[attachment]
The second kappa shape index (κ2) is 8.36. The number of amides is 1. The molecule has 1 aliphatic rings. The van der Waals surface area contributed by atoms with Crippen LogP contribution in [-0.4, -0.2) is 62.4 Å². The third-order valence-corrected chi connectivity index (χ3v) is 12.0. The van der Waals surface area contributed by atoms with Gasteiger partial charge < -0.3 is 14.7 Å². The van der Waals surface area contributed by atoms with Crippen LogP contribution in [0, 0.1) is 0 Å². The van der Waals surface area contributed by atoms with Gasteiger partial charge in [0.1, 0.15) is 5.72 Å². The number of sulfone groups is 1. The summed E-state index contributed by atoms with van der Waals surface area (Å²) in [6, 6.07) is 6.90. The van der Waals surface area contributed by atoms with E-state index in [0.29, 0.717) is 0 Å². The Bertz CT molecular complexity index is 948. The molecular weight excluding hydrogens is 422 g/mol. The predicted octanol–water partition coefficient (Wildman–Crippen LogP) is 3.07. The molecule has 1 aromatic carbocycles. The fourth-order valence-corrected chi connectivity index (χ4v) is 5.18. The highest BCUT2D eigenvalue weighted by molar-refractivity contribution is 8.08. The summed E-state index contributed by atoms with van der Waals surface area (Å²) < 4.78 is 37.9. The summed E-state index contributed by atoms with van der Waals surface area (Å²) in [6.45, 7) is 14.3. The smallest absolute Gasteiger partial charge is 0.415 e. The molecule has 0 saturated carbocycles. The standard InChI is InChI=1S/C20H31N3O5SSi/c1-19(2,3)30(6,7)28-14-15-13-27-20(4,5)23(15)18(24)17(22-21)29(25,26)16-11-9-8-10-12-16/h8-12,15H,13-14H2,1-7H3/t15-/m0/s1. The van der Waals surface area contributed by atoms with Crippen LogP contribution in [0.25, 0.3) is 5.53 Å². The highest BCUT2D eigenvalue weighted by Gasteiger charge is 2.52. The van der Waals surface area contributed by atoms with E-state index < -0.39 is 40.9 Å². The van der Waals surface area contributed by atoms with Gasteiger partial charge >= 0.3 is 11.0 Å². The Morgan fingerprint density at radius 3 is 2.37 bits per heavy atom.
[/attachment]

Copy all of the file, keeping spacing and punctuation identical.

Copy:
The second kappa shape index (κ2) is 8.36. The number of amides is 1. The molecule has 1 aliphatic rings. The van der Waals surface area contributed by atoms with Crippen LogP contribution in [-0.4, -0.2) is 62.4 Å². The third-order valence-corrected chi connectivity index (χ3v) is 12.0. The van der Waals surface area contributed by atoms with Gasteiger partial charge < -0.3 is 14.7 Å². The van der Waals surface area contributed by atoms with Crippen LogP contribution in [0, 0.1) is 0 Å². The van der Waals surface area contributed by atoms with Gasteiger partial charge in [0.1, 0.15) is 5.72 Å². The number of sulfone groups is 1. The summed E-state index contributed by atoms with van der Waals surface area (Å²) in [6, 6.07) is 6.90. The van der Waals surface area contributed by atoms with E-state index in [0.29, 0.717) is 0 Å². The Bertz CT molecular complexity index is 948. The molecular weight excluding hydrogens is 422 g/mol. The predicted octanol–water partition coefficient (Wildman–Crippen LogP) is 3.07. The molecule has 1 aromatic carbocycles. The fourth-order valence-corrected chi connectivity index (χ4v) is 5.18. The highest BCUT2D eigenvalue weighted by molar-refractivity contribution is 8.08. The summed E-state index contributed by atoms with van der Waals surface area (Å²) < 4.78 is 37.9. The summed E-state index contributed by atoms with van der Waals surface area (Å²) in [6.45, 7) is 14.3. The smallest absolute Gasteiger partial charge is 0.415 e. The molecule has 0 saturated carbocycles. The standard InChI is InChI=1S/C20H31N3O5SSi/c1-19(2,3)30(6,7)28-14-15-13-27-20(4,5)23(15)18(24)17(22-21)29(25,26)16-11-9-8-10-12-16/h8-12,15H,13-14H2,1-7H3/t15-/m0/s1. The van der Waals surface area contributed by atoms with Crippen LogP contribution in [0.25, 0.3) is 5.53 Å². The highest BCUT2D eigenvalue weighted by Gasteiger charge is 2.52. The van der Waals surface area contributed by atoms with E-state index < -0.39 is 40.9 Å². The van der Waals surface area contributed by atoms with Gasteiger partial charge >= 0.3 is 11.0 Å². The Morgan fingerprint density at radius 3 is 2.37 bits per heavy atom.